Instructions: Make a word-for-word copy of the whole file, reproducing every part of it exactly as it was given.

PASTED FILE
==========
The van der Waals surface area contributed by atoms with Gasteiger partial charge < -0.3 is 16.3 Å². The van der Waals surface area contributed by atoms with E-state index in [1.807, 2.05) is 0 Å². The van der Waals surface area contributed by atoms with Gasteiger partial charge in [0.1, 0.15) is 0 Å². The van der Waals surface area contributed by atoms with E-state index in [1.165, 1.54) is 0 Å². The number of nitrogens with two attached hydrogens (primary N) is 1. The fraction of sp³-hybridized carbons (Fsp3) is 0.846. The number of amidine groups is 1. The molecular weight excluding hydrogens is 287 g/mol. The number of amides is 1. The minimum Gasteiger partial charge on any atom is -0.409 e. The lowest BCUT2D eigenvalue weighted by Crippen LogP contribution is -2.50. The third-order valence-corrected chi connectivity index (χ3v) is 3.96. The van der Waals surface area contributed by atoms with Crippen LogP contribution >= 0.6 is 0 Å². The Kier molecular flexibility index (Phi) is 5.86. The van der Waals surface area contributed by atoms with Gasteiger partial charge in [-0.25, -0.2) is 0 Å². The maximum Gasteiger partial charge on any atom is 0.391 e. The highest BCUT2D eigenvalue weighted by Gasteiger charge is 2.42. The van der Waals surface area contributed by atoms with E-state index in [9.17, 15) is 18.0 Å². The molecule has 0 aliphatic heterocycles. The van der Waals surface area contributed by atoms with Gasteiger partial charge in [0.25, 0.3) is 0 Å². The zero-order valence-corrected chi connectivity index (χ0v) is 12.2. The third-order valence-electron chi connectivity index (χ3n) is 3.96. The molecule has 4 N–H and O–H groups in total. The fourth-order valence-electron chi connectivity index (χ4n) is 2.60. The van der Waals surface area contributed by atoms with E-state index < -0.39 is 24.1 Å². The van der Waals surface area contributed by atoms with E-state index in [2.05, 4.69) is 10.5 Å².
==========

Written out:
The van der Waals surface area contributed by atoms with Gasteiger partial charge < -0.3 is 16.3 Å². The van der Waals surface area contributed by atoms with E-state index in [1.807, 2.05) is 0 Å². The van der Waals surface area contributed by atoms with Gasteiger partial charge in [0.1, 0.15) is 0 Å². The van der Waals surface area contributed by atoms with E-state index in [1.165, 1.54) is 0 Å². The number of nitrogens with two attached hydrogens (primary N) is 1. The fraction of sp³-hybridized carbons (Fsp3) is 0.846. The number of amidine groups is 1. The molecular weight excluding hydrogens is 287 g/mol. The number of amides is 1. The minimum Gasteiger partial charge on any atom is -0.409 e. The lowest BCUT2D eigenvalue weighted by Crippen LogP contribution is -2.50. The third-order valence-corrected chi connectivity index (χ3v) is 3.96. The van der Waals surface area contributed by atoms with Crippen LogP contribution >= 0.6 is 0 Å². The Kier molecular flexibility index (Phi) is 5.86. The van der Waals surface area contributed by atoms with Gasteiger partial charge in [-0.25, -0.2) is 0 Å². The maximum Gasteiger partial charge on any atom is 0.391 e. The highest BCUT2D eigenvalue weighted by Gasteiger charge is 2.42. The van der Waals surface area contributed by atoms with E-state index in [9.17, 15) is 18.0 Å². The molecule has 0 aliphatic heterocycles. The van der Waals surface area contributed by atoms with Gasteiger partial charge in [0.25, 0.3) is 0 Å². The zero-order valence-corrected chi connectivity index (χ0v) is 12.2. The third-order valence-electron chi connectivity index (χ3n) is 3.96. The molecule has 4 N–H and O–H groups in total. The fourth-order valence-electron chi connectivity index (χ4n) is 2.60. The van der Waals surface area contributed by atoms with E-state index < -0.39 is 24.1 Å². The van der Waals surface area contributed by atoms with E-state index in [2.05, 4.69) is 10.5 Å².